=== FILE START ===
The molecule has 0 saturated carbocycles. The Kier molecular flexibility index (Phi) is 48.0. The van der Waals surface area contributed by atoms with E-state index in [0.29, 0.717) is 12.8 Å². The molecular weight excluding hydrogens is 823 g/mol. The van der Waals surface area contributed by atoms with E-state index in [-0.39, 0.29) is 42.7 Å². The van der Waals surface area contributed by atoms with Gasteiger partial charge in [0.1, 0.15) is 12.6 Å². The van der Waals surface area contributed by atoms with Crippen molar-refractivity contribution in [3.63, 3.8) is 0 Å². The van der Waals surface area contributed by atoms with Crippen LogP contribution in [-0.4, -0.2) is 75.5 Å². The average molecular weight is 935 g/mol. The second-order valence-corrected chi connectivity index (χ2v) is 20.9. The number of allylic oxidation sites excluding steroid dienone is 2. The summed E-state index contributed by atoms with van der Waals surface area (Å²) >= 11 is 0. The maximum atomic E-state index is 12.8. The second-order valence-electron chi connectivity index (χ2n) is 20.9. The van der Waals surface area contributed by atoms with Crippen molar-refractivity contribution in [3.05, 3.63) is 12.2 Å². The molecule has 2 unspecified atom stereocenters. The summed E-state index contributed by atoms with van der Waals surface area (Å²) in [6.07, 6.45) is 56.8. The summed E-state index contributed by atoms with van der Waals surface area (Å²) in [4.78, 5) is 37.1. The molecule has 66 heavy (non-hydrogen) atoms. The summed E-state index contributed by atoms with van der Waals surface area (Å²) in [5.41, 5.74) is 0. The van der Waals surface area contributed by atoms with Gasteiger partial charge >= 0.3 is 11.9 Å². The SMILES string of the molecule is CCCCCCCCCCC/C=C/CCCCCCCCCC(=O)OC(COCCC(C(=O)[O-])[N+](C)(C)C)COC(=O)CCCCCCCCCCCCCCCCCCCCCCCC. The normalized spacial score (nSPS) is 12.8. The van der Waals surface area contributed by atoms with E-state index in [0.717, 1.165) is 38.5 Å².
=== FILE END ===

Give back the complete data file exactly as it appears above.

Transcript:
The molecule has 0 saturated carbocycles. The Kier molecular flexibility index (Phi) is 48.0. The van der Waals surface area contributed by atoms with E-state index in [0.29, 0.717) is 12.8 Å². The molecular weight excluding hydrogens is 823 g/mol. The van der Waals surface area contributed by atoms with E-state index in [-0.39, 0.29) is 42.7 Å². The van der Waals surface area contributed by atoms with Gasteiger partial charge in [0.1, 0.15) is 12.6 Å². The van der Waals surface area contributed by atoms with Crippen molar-refractivity contribution in [3.63, 3.8) is 0 Å². The van der Waals surface area contributed by atoms with Crippen LogP contribution in [-0.4, -0.2) is 75.5 Å². The average molecular weight is 935 g/mol. The second-order valence-corrected chi connectivity index (χ2v) is 20.9. The number of allylic oxidation sites excluding steroid dienone is 2. The summed E-state index contributed by atoms with van der Waals surface area (Å²) >= 11 is 0. The maximum atomic E-state index is 12.8. The second-order valence-electron chi connectivity index (χ2n) is 20.9. The van der Waals surface area contributed by atoms with Crippen molar-refractivity contribution in [3.05, 3.63) is 12.2 Å². The molecule has 2 unspecified atom stereocenters. The summed E-state index contributed by atoms with van der Waals surface area (Å²) in [6.07, 6.45) is 56.8. The summed E-state index contributed by atoms with van der Waals surface area (Å²) in [4.78, 5) is 37.1. The molecule has 66 heavy (non-hydrogen) atoms. The summed E-state index contributed by atoms with van der Waals surface area (Å²) in [5.41, 5.74) is 0. The van der Waals surface area contributed by atoms with Gasteiger partial charge >= 0.3 is 11.9 Å². The SMILES string of the molecule is CCCCCCCCCCC/C=C/CCCCCCCCCC(=O)OC(COCCC(C(=O)[O-])[N+](C)(C)C)COC(=O)CCCCCCCCCCCCCCCCCCCCCCCC. The normalized spacial score (nSPS) is 12.8. The van der Waals surface area contributed by atoms with E-state index in [0.717, 1.165) is 38.5 Å².